14 [SelfOrg]2-4.14 Directed Diffusion  Diffusion routing protocol  Improves on data diffusion using interest gradients  Basic behavior  Each sensor node names its data with one or more attributes  Other nodes express their interest depending on these attributes  The sink node has to periodically refresh its interest if it still requires data to be reported to it  Data is propagated along the reverse path of the interest propagation  Optimizations  Nodes are allowed to cache or locally transform (aggregate) data  increases the scalability of communication and reduces the number of required transmissions

15 [SelfOrg]2-4.15 Directed Diffusion  Interest propagation type = four-legged animal interval = 1s rect = [-100, 200, 200, 400] timestamp = 01:20:40 expiresAt = 01:30:40  Data transmission type = four-legged animal// type of animal seen instance = elephant// instance of this type location = [125, 220]// node location intensity = 0.6// signal amplitude measure confidence = 0.85// confidence in the match timestamp = 01:20:40// event generation time

16 [SelfOrg]2-4.16 Directed Diffusion sourcesink (a) Interest propagation sourcesink (b) Gradient setup sourcesink (c) Data delivery

17 [SelfOrg]2-4.17 Directed Diffusion – Performance Aspects Average Dissipated EnergyNode Failures – Event Delivery Ratio

18 [SelfOrg]2-4.18 Improving directed diffusion  Node mobility  Aggressive diffusion – improved timeout handling  Handoff and proxies – similar to handoff in mobile communication  Anticipatory diffusion – setting up paths before node movements  Energy efficiency  Based on passive clustering techniques sourcesink Gradient setup w/o clustering CH GW CH sourcesink Gradient setup w/ clustering

19 [SelfOrg]2-4.19 Data aggregation – Motivation  Energy constraints and network congestion  Data transmission in sensor networks is much more energy expensive compared to local computation efforts  The reduced number of transmitted messages towards the base station helps reducing network congestion (especially near the base station)  Redundancy and correlation  A certain degree of overlap and redundancy is created as measured sensor data is often generated by nearby nodes  Measured data can be expected to be highly correlated allowing further improvements of the information quality by using data fusion approaches (possibly exploiting further available meta information)

20 [SelfOrg]2-4.20 Data aggregation – Terminology  Data aggregation – Data aggregation is the process of combining multiple information particles (in our scenario, multiple sensor messages) into a single information that is representing all the original messages. Examples of aggregation methods are statistical operations like the mean or the median.  Data fusion – Data fusion is the process of annotating received information particles with meta information. Thus, data from different is combined to produce higher quality information, e.g. by adding a timestamp or location information to received sensor readings.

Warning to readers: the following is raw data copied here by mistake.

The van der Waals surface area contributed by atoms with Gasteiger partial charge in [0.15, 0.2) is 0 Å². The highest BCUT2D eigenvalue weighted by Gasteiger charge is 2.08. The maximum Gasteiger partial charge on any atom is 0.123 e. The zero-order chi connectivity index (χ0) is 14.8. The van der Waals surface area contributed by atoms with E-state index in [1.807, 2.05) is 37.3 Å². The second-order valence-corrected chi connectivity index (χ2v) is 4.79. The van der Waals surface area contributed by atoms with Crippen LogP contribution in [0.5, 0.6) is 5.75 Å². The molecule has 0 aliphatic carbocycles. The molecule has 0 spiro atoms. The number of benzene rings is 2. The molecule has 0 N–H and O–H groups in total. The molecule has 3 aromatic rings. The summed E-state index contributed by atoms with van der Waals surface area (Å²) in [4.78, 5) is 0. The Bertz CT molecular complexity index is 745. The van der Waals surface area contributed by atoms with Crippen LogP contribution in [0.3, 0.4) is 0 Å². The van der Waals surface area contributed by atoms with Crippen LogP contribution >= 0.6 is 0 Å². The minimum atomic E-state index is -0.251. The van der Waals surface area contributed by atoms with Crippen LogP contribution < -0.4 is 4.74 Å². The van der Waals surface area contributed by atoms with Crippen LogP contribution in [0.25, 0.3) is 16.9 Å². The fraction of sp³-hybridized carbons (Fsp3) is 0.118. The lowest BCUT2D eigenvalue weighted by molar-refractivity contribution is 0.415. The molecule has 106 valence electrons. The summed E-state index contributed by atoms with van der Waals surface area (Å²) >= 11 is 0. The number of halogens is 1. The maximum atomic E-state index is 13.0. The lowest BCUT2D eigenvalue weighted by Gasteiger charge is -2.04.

21 [SelfOrg]2-4.21 Aggregation techniques sink chain 1 chain 2 chain 3 chain 4 A A A A sink C C C cluster 1 cluster 2 cluster 3 Chain-based aggregation Grid-based aggregation Tree-based aggregation

22 [SelfOrg]2-4.22 Limitations  Optimization latency vs. efficiency  High aggregation ratios require long aggregation delays Δt  Large Δt will obviously lead to increased message transmission delays 012n-1n ΔtΔtΔtΔtΔtΔtΔtΔt ΔtΔt 2 Δt (n-1) Δt n Δt

23 [SelfOrg]2-4.23 Summary (what do I need to know)  Data-centric communication  Main ideas and principles  Data dissemination techniques  Principles and limitations of n Flooding / Gossiping / WPDD n Rumor routing n Directed Diffusion  Data aggregation and data fusion  Differentiation aggregation vs. fusion  Advantages and limitations

24 [SelfOrg]2-4.24 References  C. L. Barrett, S. J. Eidenbenz, and L. Kroc, "Parametric Probabilistic Sensor Network Routing," Proceedings of International Conference on Mobile Computing and Networking, San Diego, CA, USA, 2003.  A. Boulis, S. Ganeriwal, and M. B. Srivastava, "Aggregation in Sensor Networks: An Energy- Accuracy Trade-off," Proceedings of IEEE Workshop on Sensor Network Protocols and Applications (SNPA 2003), May 2003, pp. 128-138.  D. Braginsky and D. Estrin, "Rumor Routing Algorithm For Sensor Networks," Proceedings of First Workshop on Sensor Networks and Applications (WSNA), Atlanta, Georgia, USA, September 2002.  Z. J. Haas, J. Y. Halpern, and L. Li, "Gossip-Based Ad Hoc Routing," Proceedings of IEEE INFOCOM 2002, June 2002, pp. 1707-1716.  V. Handziski, A. Köpke, H. Karl, C. Frank, and W. Drytkiewicz, "Improving the Energy Efficiency of Directed Diffusion Using Pervasive Clustering," Proceedings of 1st European Workshop in Wireless Sensor Networks (EWSN), vol. LNCS 2920, Berlin, Germany, January 2004, pp. 172-187.  C. Intanagonwiwat, R. Govindan, and D. Estrin, "Directed diffusion: A scalable and robust communication paradigm for sensor networks," Proceedings of 6th Annual ACM/IEEE International Conference on Mobile Computing and Networking (MobiCOM'00), Boston, MA, USA, August 2000, pp. 56-67.  R. Rajagopalan and P. K. Varshney, "Data-Aggregation Techniques in Sensor Networks: A Survey," IEEE Communication Surveys and Tutorials, vol. 8 (4), pp. 48-63, December 2006.  R. C. Shah and J. M. Rabaey, "Energy Aware Routing for Low Energy Ad Hoc Sensor Networks," Proceedings of IEEE Wireless Communications and Networking Conference (WCNC), Orlando, Florida, USA, 2002.